The Institute of Fundraising recently hit out at a proposed Birmingham by-law to restrict fundraising that will be voted on by councillors in the city this Wednesday (16 October).
The Institute’s chair, Mark Astarita, recently wrote to the leader and chief executive of Birmingham City Council, expressing concern over the proposed by-law. which would prevent charities from being able to fundraise on the street.
The letter, signed by seven other charities, highlighted concerns that the by-law, should it be implemented, will have a detrimental effect on the services that charities are able to provide.
"The income generated from face-to-face fundraising is vital in funding our services to our beneficiaries... not just in Birmingham, but throughout the UK and all over the world," the letter says.
"In these difficult economic times, were we to lose this level of support it is almost certain that the reduction in voluntary income that would result would mean we would have to cut services to our beneficiaries."
The letter was signed by the British Red Cross, Cancer Research UK, Care International UK, Concern Universal, Friends of the Earth, Marie Curie Cancer Care, the National Deaf Children’s Society and Shelter – organisations who all currently use face-to-face fundraising. The letter urges Birmingham City Council to work with the Public Fundraising Regulatory Association through a voluntary agreement that would balance the ability for charities to ask for support with the right of the public to not feel that they are put under too much pressure to give.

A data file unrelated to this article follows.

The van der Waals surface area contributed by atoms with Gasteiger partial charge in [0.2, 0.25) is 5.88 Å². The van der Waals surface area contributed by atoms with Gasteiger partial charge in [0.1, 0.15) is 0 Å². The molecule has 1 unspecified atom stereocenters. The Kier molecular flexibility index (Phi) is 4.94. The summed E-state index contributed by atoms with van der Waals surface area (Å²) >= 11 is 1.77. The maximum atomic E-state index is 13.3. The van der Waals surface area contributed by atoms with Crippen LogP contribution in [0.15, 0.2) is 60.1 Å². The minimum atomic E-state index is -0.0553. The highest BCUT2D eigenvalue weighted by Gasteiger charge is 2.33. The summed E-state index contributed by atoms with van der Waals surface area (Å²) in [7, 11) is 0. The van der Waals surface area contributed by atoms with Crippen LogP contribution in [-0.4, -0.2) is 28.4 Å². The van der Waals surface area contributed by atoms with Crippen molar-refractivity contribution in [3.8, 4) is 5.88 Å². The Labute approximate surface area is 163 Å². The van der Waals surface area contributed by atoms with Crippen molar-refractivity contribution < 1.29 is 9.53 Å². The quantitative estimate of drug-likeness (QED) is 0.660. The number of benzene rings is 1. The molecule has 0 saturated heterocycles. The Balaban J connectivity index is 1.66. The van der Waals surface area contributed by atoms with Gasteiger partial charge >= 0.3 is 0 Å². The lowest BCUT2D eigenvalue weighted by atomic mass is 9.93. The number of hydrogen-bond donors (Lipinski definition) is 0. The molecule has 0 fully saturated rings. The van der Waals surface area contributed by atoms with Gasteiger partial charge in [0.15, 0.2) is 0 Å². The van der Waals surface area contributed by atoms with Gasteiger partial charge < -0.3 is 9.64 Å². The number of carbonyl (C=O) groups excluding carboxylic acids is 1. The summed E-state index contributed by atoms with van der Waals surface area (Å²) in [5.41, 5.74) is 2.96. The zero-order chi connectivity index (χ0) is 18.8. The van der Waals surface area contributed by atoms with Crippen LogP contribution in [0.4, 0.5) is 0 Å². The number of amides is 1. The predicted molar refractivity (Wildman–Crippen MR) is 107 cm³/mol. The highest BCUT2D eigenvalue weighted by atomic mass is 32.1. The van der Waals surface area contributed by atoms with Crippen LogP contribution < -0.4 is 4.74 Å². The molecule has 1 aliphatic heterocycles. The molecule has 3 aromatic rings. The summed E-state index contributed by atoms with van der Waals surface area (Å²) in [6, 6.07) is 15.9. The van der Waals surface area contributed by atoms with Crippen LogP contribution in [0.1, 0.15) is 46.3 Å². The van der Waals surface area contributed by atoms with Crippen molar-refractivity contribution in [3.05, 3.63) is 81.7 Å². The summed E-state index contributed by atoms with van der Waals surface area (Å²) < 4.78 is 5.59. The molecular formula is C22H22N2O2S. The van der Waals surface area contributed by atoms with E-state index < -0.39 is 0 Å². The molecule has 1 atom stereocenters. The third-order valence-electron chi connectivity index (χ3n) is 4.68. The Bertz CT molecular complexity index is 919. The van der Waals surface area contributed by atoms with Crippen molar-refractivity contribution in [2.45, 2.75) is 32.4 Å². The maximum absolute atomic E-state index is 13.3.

Face-to-face fundraising is one of the most successful and cost-effective ways of attracting donors. Of course, it is important that any activity is respectful and follows best practice – fundraisers should always be sensitive to ensure that they do not cause any annoyance or pressurise the public.
PFRA Site Management Agreements are an established way for face-to-face fundraising to be regulated, allowing a council to minimise any disruption that might be caused by agreeing on the location and time that fundraising can take place, as well as the numbers of fundraisers that can be present. The by-law proposed in Birmingham is disproportionate: it will reduce donations and threaten services. Let’s hope a solution is agreed so that the good causes in and around Birmingham that benefit from this fundraising are assured of a sustained future.
Ceri Edwards, director of policy and communications, Institute of Fundraising
This article appears on a page edited by the Institute of Fundraising and hosted by ThirdSector.co.uk